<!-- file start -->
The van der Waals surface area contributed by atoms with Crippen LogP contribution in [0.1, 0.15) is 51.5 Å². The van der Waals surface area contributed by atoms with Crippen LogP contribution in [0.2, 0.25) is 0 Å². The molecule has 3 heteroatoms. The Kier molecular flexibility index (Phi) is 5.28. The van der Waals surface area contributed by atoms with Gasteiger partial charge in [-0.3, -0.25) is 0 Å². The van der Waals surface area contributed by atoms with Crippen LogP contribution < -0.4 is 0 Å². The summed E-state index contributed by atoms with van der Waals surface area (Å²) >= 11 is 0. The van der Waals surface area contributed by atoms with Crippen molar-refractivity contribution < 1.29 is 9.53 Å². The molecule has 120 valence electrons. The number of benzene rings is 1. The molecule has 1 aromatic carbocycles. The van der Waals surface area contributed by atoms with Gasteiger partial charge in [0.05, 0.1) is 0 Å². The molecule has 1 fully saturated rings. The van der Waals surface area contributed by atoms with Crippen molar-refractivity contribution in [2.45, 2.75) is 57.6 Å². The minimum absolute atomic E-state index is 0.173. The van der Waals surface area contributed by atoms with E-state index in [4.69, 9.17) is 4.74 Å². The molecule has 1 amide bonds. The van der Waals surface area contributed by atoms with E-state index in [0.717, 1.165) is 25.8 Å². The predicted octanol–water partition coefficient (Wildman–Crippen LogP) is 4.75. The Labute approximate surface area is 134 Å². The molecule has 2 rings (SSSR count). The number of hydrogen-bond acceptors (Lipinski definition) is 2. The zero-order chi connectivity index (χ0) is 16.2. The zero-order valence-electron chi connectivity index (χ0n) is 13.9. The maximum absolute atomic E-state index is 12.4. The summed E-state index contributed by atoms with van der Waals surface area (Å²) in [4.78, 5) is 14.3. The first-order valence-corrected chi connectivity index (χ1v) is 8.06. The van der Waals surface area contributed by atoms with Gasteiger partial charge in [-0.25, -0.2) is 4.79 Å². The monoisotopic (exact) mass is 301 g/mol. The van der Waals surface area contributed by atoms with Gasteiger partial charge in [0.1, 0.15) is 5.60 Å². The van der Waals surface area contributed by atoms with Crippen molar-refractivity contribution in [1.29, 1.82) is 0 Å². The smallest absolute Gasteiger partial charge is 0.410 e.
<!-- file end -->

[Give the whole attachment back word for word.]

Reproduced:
The van der Waals surface area contributed by atoms with Crippen LogP contribution in [0.1, 0.15) is 51.5 Å². The van der Waals surface area contributed by atoms with Crippen LogP contribution in [0.2, 0.25) is 0 Å². The molecule has 3 heteroatoms. The Kier molecular flexibility index (Phi) is 5.28. The van der Waals surface area contributed by atoms with Gasteiger partial charge in [-0.3, -0.25) is 0 Å². The van der Waals surface area contributed by atoms with Crippen LogP contribution < -0.4 is 0 Å². The summed E-state index contributed by atoms with van der Waals surface area (Å²) >= 11 is 0. The van der Waals surface area contributed by atoms with Crippen molar-refractivity contribution < 1.29 is 9.53 Å². The molecule has 120 valence electrons. The number of benzene rings is 1. The molecule has 1 aromatic carbocycles. The van der Waals surface area contributed by atoms with Gasteiger partial charge in [0.05, 0.1) is 0 Å². The molecule has 1 fully saturated rings. The van der Waals surface area contributed by atoms with Crippen molar-refractivity contribution in [2.45, 2.75) is 57.6 Å². The minimum absolute atomic E-state index is 0.173. The van der Waals surface area contributed by atoms with E-state index in [4.69, 9.17) is 4.74 Å². The molecule has 1 amide bonds. The van der Waals surface area contributed by atoms with E-state index in [0.717, 1.165) is 25.8 Å². The predicted octanol–water partition coefficient (Wildman–Crippen LogP) is 4.75. The Labute approximate surface area is 134 Å². The molecule has 2 rings (SSSR count). The number of hydrogen-bond acceptors (Lipinski definition) is 2. The zero-order chi connectivity index (χ0) is 16.2. The zero-order valence-electron chi connectivity index (χ0n) is 13.9. The maximum absolute atomic E-state index is 12.4. The summed E-state index contributed by atoms with van der Waals surface area (Å²) in [4.78, 5) is 14.3. The first-order valence-corrected chi connectivity index (χ1v) is 8.06. The van der Waals surface area contributed by atoms with Gasteiger partial charge in [-0.25, -0.2) is 4.79 Å². The monoisotopic (exact) mass is 301 g/mol. The van der Waals surface area contributed by atoms with Gasteiger partial charge in [0.1, 0.15) is 5.60 Å². The van der Waals surface area contributed by atoms with Crippen molar-refractivity contribution in [1.29, 1.82) is 0 Å². The smallest absolute Gasteiger partial charge is 0.410 e.